• The total budget request for discretionary spending was $767 billion, of which 51.6% was the military budget — $396 billion.
    • The next two largest items were education and health, getting $52bn and $49bn dollars, (6.8% and 6.4% of discretionary budget) respectively.
  • For 2004
    • It is similar to the previous year.
    • The total budget request for discretionary spending was $782 billion, 51% of which was the military budget — $399 billion.
    • The next two largest items were education and health, getting $55bn and $49bn (7% and 6.3% of discretionary budget) respectively.
  • For 2005
    • It is also similar to previous years.
    • The total budget request for discretionary spending was $820 billion, 51% of which was the military budget — $421 billion.
    • The next two largest items were education and health, getting $60bn and $51bn (7% and 6.2% of discretionary budget) respectively.
  • For 2006
    • It is also similar to previous years.
    • The total budget request for discretionary spending is $840.5 billion, 52% of which is the military budget — $438.8 billion.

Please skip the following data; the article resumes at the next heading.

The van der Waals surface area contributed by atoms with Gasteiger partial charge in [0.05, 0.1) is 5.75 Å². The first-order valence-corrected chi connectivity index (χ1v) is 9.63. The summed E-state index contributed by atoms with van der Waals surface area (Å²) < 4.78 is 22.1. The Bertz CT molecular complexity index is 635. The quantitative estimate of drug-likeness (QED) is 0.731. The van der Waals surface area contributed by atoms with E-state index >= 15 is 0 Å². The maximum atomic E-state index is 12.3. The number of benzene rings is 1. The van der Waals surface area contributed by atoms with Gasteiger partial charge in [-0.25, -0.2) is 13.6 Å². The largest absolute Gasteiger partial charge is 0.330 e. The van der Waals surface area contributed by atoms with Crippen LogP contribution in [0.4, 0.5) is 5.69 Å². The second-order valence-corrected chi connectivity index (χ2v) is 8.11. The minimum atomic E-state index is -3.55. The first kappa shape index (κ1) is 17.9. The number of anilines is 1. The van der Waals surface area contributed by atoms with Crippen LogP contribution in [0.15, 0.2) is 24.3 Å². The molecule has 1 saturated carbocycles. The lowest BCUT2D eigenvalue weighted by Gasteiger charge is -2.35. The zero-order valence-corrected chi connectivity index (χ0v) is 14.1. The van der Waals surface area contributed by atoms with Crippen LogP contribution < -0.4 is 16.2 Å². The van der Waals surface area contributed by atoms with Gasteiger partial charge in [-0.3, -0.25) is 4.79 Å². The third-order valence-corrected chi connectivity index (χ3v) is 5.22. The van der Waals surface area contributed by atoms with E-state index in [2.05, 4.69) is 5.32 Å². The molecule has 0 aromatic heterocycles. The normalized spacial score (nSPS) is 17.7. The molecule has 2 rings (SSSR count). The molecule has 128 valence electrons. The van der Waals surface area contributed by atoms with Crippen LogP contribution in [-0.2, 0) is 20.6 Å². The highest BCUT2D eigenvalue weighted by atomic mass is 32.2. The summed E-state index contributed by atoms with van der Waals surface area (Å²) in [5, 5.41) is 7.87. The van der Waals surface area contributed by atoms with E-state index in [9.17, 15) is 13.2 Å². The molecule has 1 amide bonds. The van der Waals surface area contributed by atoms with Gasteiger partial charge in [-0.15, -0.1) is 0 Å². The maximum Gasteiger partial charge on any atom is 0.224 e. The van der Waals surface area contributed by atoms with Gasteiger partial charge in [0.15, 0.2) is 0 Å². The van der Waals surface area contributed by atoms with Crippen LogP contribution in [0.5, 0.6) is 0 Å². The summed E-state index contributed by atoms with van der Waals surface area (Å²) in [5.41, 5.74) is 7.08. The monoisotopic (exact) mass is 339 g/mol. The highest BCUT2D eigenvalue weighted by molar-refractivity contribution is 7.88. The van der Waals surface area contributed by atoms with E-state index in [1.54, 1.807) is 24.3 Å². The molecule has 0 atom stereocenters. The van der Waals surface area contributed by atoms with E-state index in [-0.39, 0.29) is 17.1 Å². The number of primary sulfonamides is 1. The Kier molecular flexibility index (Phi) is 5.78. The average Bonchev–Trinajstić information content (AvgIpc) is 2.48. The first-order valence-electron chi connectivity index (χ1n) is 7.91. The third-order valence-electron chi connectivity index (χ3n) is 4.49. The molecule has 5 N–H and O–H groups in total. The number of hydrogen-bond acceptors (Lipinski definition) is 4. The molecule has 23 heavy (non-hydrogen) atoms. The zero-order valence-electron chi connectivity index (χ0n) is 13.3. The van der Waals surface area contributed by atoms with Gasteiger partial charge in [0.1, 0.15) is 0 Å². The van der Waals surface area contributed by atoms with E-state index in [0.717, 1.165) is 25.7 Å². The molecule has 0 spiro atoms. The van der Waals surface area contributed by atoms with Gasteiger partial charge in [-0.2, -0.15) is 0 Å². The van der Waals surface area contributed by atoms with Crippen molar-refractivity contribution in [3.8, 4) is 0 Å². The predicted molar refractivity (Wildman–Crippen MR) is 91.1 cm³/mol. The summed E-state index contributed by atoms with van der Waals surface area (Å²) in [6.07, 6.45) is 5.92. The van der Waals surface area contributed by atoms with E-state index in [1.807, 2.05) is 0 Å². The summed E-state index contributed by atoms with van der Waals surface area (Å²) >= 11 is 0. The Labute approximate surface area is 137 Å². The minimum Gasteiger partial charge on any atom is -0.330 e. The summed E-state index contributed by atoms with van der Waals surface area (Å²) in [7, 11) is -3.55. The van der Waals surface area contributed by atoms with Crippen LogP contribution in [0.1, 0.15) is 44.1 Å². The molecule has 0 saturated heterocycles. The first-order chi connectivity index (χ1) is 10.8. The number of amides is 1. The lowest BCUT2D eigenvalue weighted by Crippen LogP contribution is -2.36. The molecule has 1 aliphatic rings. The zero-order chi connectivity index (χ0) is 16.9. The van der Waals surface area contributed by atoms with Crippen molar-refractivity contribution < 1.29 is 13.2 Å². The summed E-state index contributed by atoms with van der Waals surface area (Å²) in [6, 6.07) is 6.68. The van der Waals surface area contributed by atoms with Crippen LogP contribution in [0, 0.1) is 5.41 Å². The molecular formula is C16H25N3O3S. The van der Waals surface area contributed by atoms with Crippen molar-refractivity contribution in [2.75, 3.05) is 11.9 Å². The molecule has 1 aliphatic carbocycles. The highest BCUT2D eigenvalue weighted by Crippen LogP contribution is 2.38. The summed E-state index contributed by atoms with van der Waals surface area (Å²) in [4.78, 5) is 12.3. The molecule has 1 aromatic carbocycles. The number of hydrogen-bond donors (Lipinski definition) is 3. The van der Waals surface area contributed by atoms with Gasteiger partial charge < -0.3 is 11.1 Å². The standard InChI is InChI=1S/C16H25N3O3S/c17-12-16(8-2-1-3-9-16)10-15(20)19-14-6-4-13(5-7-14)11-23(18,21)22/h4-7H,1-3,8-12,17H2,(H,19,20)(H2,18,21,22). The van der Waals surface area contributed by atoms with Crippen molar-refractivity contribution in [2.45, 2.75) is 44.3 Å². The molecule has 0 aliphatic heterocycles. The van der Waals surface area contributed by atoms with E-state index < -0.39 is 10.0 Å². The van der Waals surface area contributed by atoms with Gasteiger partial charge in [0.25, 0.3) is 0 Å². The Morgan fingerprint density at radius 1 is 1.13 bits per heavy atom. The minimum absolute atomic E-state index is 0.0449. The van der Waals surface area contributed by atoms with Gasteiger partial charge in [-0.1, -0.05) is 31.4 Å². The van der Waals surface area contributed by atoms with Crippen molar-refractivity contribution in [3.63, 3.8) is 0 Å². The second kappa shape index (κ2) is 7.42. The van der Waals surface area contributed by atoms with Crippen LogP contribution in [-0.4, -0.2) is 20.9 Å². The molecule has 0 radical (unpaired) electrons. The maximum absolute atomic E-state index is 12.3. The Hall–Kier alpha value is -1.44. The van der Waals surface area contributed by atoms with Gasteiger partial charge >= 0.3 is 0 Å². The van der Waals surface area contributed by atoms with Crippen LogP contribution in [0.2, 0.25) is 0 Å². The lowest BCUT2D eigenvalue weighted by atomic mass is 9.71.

• The next two largest items are education and health, getting $58.4bn and $51bn (6.9% and 6.1% of discretionary budget) respectively.
  • For 2007
    • It is also similar to previous years.
    • The total budget request for discretionary spending is $873 billion, 52.7% of which is the military budget — $460 billion.
    • The next two largest items are education and health, getting $56.8bn and $53.1bn (6.5% and 6.1% of discretionary budget) respectively.

For facts, statistics, research and news on US military spending, also visit the Center for Defense Information (CDI) web site. They have a section on US Military Spending.

But it is not just the U.S. military spending. In fact, as Jan Oberg argues, westerm militarism often overlaps with civilian functions affecting attitudes to militarism in general. As a result, when revelations come out that some Western militaries may have trained dictators and human rights violators, the justification given may be surprising, which we look at in the next page.

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Sometimes links to other sites may break beyond my control. Where I can, I try to provide alternative links to backups or reposted versions here.